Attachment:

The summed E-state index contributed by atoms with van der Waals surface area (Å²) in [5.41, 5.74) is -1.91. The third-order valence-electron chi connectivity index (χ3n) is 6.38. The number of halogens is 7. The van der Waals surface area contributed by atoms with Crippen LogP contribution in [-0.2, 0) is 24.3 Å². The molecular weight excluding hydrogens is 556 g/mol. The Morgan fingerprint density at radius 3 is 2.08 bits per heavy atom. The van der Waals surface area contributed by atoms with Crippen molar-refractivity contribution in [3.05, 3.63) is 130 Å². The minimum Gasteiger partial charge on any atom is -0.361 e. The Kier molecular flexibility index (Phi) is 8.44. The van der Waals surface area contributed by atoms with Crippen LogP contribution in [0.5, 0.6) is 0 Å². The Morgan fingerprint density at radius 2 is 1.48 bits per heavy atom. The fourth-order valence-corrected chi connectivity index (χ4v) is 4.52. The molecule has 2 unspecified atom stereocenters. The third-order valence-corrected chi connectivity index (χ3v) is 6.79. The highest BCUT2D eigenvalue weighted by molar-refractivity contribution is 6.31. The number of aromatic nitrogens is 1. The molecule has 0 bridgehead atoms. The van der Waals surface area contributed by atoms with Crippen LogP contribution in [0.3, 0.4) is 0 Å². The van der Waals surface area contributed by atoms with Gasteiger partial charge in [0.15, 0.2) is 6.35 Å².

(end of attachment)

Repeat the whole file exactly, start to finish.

The summed E-state index contributed by atoms with van der Waals surface area (Å²) in [5.41, 5.74) is -1.91. The third-order valence-electron chi connectivity index (χ3n) is 6.38. The number of halogens is 7. The van der Waals surface area contributed by atoms with Crippen LogP contribution in [-0.2, 0) is 24.3 Å². The molecular weight excluding hydrogens is 556 g/mol. The Morgan fingerprint density at radius 3 is 2.08 bits per heavy atom. The van der Waals surface area contributed by atoms with Crippen molar-refractivity contribution in [3.05, 3.63) is 130 Å². The minimum Gasteiger partial charge on any atom is -0.361 e. The Kier molecular flexibility index (Phi) is 8.44. The van der Waals surface area contributed by atoms with Crippen LogP contribution in [0.5, 0.6) is 0 Å². The Morgan fingerprint density at radius 2 is 1.48 bits per heavy atom. The fourth-order valence-corrected chi connectivity index (χ4v) is 4.52. The molecule has 2 unspecified atom stereocenters. The third-order valence-corrected chi connectivity index (χ3v) is 6.79. The highest BCUT2D eigenvalue weighted by molar-refractivity contribution is 6.31. The number of aromatic nitrogens is 1. The molecule has 0 bridgehead atoms. The van der Waals surface area contributed by atoms with Crippen LogP contribution in [0.3, 0.4) is 0 Å². The van der Waals surface area contributed by atoms with Gasteiger partial charge in [0.15, 0.2) is 6.35 Å².